Asbestos, Quebec

From Wikipedia, the free encyclopedia
Jump to: navigation, search
Asbestos
Town
Asbestos06.jpg
Location within Les Sources RCM.
Location within Les Sources RCM.
Asbestos is located in Southern Quebec
Asbestos
Asbestos
Location in southern Quebec.
Coordinates: 45°46′N 71°56′W / 45.767°N 71.933°W / 45.767; -71.933Coordinates: 45°46′N 71°56′W / 45.767°N 71.933°W / 45.767; -71.933[1]
Country Canada
Province Quebec
Region Estrie
RCM Les Sources
Constituted December 8, 1999
Government[2]
 • Mayor Hugues Grimard
 • Federal riding Richmond—Arthabaska
 • Prov. riding Richmond
Area[2][3]
 • Town 31.70 km2 (12.24 sq mi)
 • Land 29.67 km2 (11.46 sq mi)
Population (2011)[3]
 • Town 7,096
 • Density 239.1/km2 (619/sq mi)
 • Urban 7,017
 • Pop 2006-2011 Increase 4.1%
Time zone EST (UTC−5)
 • Summer (DST) EDT (UTC−4)
Postal code(s) J1T
Area code(s) 819
Highways Route 249
Route 255
Website www.ville.asbestos.qc.ca

Asbestos is a town in the Estrie (Eastern Townships) region of southeastern Quebec, Canada on the Nicolet River.[4] Asbestos is the seat of Les Sources Regional County Municipality, formerly known as the Asbestos Regional County Municipality. The town covers an area of 29.67 square kilometres (11.46 sq mi), including land acquired due to the merger of the City of Asbestos with the Municipality of Trois-Lacs on Dec 8, 1999.

At the 2011 census, 7,096 people resided in Asbestos. It is situated in the centre of a square formed by the cities of Drummondville, Sherbrooke and Victoriaville, and the Nicolet River to the north. It is the site of the Jeffrey mine, until recently the world's largest asbestos mine,[5] which has long been the town's largest employer, and of the now-closed Magnola magnesium refinery. It was the site of the famous 1949 Asbestos Strike.

History[edit]

During the 1960s the town was thriving and it could afford to expand and invest in its infrastructure and artistic patrimony. It provided itself with a new modern town-hall whose main hallway was adorned with a grand mural by the artist Denis Juneau, as well as some ceramic pieces in the church by the famed ceramist Claude Vermette.

Canada's biggest power shovel loading an ore train with asbestos at the Jeffrey Mine, Johns-Manville Co., Asbestos, Quebec, June 1944.

In late 2011, Canada's remaining two asbestos mines (both in the Province of Quebec), including the Jeffrey mine, halted operations.[6] In June 2012, a $58 million loan was promised by the Quebec government to restart and operate the Jeffrey mine for the next 20 years.[7] In September 2012, before the loan funds were delivered, the Parti Québécois defeated the Quebec Liberal Party in the Quebec provincial election. The Parti Québécois followed through with an election promise to halt asbestos mining and to cancel the $58 million loan, and put funding toward economic diversification in the area.[8][9]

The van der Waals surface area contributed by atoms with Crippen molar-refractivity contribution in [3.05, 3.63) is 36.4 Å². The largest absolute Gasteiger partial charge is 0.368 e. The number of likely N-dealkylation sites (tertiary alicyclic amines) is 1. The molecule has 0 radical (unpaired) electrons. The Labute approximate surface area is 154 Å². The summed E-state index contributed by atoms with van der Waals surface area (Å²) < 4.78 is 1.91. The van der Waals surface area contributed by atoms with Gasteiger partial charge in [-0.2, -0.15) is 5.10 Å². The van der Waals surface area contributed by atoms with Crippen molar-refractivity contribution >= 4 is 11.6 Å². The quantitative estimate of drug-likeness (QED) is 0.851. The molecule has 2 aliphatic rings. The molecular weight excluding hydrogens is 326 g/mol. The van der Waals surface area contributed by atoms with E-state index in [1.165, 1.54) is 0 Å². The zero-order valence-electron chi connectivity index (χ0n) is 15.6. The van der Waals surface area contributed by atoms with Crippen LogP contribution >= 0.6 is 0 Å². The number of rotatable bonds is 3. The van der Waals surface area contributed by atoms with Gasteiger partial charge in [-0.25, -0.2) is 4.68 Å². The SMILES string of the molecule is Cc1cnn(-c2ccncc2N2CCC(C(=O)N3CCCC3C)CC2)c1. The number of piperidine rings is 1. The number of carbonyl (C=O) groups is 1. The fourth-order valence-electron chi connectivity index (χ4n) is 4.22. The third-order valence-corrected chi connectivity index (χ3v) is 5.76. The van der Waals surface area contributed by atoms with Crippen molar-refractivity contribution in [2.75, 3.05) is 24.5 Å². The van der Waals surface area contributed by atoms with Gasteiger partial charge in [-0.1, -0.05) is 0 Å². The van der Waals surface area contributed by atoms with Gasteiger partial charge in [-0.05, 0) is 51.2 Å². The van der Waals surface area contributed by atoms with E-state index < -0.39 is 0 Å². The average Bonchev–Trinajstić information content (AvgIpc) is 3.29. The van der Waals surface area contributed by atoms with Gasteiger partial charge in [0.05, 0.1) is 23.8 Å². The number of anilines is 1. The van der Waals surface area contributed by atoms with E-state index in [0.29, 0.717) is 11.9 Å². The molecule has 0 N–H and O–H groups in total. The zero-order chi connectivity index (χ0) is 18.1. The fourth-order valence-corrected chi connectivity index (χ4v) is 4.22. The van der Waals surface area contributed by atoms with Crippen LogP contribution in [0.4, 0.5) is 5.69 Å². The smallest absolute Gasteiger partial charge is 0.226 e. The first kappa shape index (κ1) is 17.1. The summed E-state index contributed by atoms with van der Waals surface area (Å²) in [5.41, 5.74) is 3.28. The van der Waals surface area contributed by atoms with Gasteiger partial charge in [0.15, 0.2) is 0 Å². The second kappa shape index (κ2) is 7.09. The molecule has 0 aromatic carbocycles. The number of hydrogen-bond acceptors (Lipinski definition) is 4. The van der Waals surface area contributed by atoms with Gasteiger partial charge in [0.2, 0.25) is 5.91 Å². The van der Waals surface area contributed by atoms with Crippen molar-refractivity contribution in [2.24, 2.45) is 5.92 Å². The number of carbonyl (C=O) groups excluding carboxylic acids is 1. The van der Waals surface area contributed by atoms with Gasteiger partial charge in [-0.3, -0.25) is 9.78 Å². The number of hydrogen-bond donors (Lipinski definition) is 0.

At various times since the decline of asbestos mining, residents and politicians in the area have proposed changing the town's name due to its negative connotations.[10]

Demographics[edit]

Population[edit]

Canada census – Asbestos, Quebec community profile
2011 2006
Population: 7,096 (+4.1% from 2006) 6,819 (+3.6% from 2001)
Land area: 29.67 km2 (11.46 sq mi) 29.67 km2 (11.46 sq mi)
Population density: 239.1/km2 (619/sq mi) 229.8/km2 (595/sq mi)
Median age: 51.1 (M: 48.4, F: 53.5) 49.5 (M: 48.0, F: 51.0)
Total private dwellings: 3,467 3,429
Median household income: $36,994 $36,678
Notes: Population in 1996: 6,793[11] (+4.7% from 1991) - Population in 1991: 6,487[11]
Includes corrections and updates for 1996. – References: 2011[12] 2006[13] earlier[14]

Language[edit]

Canada Census Mother Tongue - Asbestos, Quebec[15]
Census Total
French
English
French & English
Other
Year Responses Count Trend Pop % Count Trend Pop % Count Trend Pop % Count Trend Pop %
2011
6,955
6,775 Increase 4.9% 97.41% 115 Increase 43.8% 1.65% 40 Increase 60.0% 0.58% 25 Decrease 73.7% 0.36%
2006
6,660
6,460 Increase 2.1% 97.00% 80 Decrease 11.1% 1.20% 25 Increase 150.0% 0.38% 95 Increase 850.0% 1.43%
2001
6,435
6,325 Increase 5.8% 98.29% 90 Increase 5.9% 1.40% 10 Increase n/a% 0.16% 10 Decrease 66.7% 0.16%
1996
6,095
5,980 n/a 98.11% 85 n/a 1.39% 0 n/a 0.00% 30 n/a 0.49%

See also[edit]

References[edit]

  1. ^ Reference number 2261 of the Commission de toponymie du Québec (in French)
  2. ^ a b Geographic code 40043 in the official Répertoire des municipalités (in French)
  3. ^ a b "(Code 2440043) Census Profile". 2011 census. Statistics Canada. 2012. 
  4. ^ "Asbestos" in The New Encyclopædia Britannica. Chicago: Encyclopædia Britannica Inc., 15th edn., 1992, Vol. 1, p. 613.
  5. ^ Society for Mining, Metallurgy, and Exploration (U.S.) (2006-03-05). Industrial minerals & rocks: commodities, markets, and uses. p. 196. ISBN 978-0-87335-233-8. 
  6. ^ "Asbestos mining stops for first time in 130 years". Retrieved 6 February 2017. 
  7. ^ "Asbestos mine reboot with Quebec cash sparks criticism". 14 April 2014. Retrieved 6 February 2017. 
  8. ^ Quebec Budget: Finance Minister Nicolas Marceau tightens spending, levies new taxes Archived November 29, 2012, at the Wayback Machine.
  9. ^ "Canada won't oppose asbestos limits". Retrieved 6 February 2017. 
  10. ^ "Five years after asbestos mine closure, Quebec town seeks new identity". The Globe and Mail, August 25, 2016.
  11. ^ a b "Electronic Area Profiles". Canada 1996 Census. Statistics Canada. Retrieved 2013-05-11. 
  12. ^ "2011 Community Profiles". Canada 2011 Census. Statistics Canada. July 5, 2013. Retrieved 2014-01-28. 
  13. ^ "2006 Community Profiles". Canada 2006 Census. Statistics Canada. March 30, 2011. Retrieved 2011-08-18. 
  14. ^ "2001 Community Profiles". Canada 2001 Census. Statistics Canada. February 17, 2012. 
  15. ^ Statistics Canada: 1996, 2001, 2006, 2011 census

External links[edit]